Plants need soil to contain a certain amount of life to function more efficiently. Bacteria, fungi, and earthworms make the
nutrients available to the plant to thrive, and protect it from disease. Turning over the soil through cultivation causes much of this soil life to die periodically (as does compaction, pesticides, herbicides and chemical fertilizers). When the soil biology is lost through whatever means, the plants require more inputs (often about 70% more) in the form of fertilizer and water (Elaine Ingham, PhD, Soil Science).
Here are some of the main problems:
- Co2 emissions: when soil is exposed to oxygen (plowing, tillage), organic matter and pockets of CO2 (decomposed organic matter) stored in the soil get released into the atmosphere. Read more. T
- Soil Health: Cultivating destroys soil structure, causing reduced habitat for beneficial insects and soil microrizhal and fungi. This causes a multitude of problems including: These soil organisms convert applied nutrients into soluble plant food. Losing them causes many of the nutrients to be lost, leaching into groundwater or oxidizing. Lack of soil structure contributes to soil erosion, capping of soil surface causing water and applied nutrients to runoff into the groundwater.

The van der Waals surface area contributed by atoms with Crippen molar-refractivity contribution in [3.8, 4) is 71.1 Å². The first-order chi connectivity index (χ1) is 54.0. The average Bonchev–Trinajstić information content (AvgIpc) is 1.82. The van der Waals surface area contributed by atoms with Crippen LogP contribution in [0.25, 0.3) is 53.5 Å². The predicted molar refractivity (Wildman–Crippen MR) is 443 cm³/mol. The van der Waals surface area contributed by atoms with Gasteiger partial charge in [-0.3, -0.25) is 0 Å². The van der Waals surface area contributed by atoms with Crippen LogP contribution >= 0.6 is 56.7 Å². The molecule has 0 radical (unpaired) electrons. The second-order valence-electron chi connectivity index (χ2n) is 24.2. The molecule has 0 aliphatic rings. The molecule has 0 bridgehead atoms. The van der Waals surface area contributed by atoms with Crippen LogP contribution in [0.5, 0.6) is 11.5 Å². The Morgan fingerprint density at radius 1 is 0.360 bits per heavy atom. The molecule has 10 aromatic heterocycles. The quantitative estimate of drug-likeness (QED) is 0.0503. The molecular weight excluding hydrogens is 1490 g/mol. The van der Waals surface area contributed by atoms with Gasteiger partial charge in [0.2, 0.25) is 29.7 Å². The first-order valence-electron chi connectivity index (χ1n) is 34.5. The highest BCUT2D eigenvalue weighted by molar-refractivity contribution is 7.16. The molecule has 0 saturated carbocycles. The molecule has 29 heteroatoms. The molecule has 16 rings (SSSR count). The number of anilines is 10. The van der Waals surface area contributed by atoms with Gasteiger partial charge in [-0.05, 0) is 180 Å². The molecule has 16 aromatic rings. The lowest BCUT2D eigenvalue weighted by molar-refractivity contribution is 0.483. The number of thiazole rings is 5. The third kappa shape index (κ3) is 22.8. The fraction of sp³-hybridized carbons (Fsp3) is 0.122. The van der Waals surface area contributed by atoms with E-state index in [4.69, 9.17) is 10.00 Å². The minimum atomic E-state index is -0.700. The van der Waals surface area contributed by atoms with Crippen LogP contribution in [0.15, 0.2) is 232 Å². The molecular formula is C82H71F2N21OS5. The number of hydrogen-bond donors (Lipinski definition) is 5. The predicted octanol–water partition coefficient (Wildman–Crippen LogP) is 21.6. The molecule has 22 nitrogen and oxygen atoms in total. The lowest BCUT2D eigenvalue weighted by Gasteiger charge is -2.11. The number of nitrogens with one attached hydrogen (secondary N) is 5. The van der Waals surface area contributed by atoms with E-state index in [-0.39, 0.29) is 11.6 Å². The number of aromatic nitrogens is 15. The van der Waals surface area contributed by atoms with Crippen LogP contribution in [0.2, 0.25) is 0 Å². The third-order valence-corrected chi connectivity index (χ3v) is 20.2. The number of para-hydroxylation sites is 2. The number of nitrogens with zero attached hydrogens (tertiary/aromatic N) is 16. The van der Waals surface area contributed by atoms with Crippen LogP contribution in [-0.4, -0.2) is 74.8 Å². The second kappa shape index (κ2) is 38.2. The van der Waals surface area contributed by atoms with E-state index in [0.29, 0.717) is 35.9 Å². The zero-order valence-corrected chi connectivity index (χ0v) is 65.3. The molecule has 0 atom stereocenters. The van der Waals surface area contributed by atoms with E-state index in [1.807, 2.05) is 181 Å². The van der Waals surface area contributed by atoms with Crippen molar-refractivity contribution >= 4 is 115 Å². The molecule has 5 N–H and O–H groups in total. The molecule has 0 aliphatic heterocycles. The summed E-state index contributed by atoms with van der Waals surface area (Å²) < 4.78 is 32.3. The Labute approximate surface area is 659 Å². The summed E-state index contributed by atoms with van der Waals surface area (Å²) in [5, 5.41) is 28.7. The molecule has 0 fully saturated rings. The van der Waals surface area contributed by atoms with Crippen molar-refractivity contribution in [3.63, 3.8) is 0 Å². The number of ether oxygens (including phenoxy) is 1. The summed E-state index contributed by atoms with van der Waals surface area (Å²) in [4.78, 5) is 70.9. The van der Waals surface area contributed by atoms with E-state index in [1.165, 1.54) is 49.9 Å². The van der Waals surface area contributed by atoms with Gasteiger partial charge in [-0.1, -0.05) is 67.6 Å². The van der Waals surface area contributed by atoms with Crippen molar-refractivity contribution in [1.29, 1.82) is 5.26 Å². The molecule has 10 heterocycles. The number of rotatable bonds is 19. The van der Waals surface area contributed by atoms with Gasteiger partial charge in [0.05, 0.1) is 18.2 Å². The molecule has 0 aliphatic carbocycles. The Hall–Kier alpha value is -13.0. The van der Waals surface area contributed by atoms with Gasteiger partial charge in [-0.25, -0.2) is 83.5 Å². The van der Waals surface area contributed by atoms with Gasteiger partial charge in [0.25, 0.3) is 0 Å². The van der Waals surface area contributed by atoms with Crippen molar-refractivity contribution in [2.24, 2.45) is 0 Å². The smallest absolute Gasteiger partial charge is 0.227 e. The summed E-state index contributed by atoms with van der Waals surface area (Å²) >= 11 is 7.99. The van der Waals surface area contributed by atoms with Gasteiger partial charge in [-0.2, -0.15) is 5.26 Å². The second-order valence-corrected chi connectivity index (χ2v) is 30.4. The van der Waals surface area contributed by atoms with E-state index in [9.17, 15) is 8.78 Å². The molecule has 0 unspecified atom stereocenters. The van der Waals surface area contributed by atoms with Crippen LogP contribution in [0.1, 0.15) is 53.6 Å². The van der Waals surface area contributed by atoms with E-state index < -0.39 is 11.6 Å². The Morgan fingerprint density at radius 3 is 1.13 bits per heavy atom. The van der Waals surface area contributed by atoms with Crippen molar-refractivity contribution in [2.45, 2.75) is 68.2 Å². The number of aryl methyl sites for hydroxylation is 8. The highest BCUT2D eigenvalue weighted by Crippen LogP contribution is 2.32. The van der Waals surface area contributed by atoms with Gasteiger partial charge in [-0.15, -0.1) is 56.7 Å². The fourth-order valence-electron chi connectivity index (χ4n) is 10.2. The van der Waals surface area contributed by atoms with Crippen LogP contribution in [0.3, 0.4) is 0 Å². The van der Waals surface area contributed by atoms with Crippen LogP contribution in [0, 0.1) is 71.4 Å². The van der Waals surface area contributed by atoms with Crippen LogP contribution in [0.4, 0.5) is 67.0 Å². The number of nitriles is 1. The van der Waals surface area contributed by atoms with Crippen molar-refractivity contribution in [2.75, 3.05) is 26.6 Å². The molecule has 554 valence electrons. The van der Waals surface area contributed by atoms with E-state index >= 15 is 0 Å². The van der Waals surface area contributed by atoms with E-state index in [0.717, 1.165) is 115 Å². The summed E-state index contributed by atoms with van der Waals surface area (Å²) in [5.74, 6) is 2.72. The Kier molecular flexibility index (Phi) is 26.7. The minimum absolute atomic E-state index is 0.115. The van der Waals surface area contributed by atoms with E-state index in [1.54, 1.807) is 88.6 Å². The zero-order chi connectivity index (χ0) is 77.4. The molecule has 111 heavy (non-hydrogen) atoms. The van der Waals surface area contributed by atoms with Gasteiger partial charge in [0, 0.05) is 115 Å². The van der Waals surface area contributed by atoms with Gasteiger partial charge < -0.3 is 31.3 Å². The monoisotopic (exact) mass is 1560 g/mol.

- Compaction: Regularly cultivating to a certain depth, combined with the weight and vibration of a tractor, causes the layer just under the cultivation depth to become compacted*. Plant roots (including annual cover crops) are less likely to grow below the compacted soil, causing reduced health,and reduced access to water in drought seasons. Only disase causing organisms grow in compacted soil (anaerobic).
- Erosion: Loss of top soil has frequently been implicated in the collapse of civilizations. When rain drops hit bare and cultivated soil, they can dislodge the soil, carrying it out to rivers where it causes more damage to fish habitat.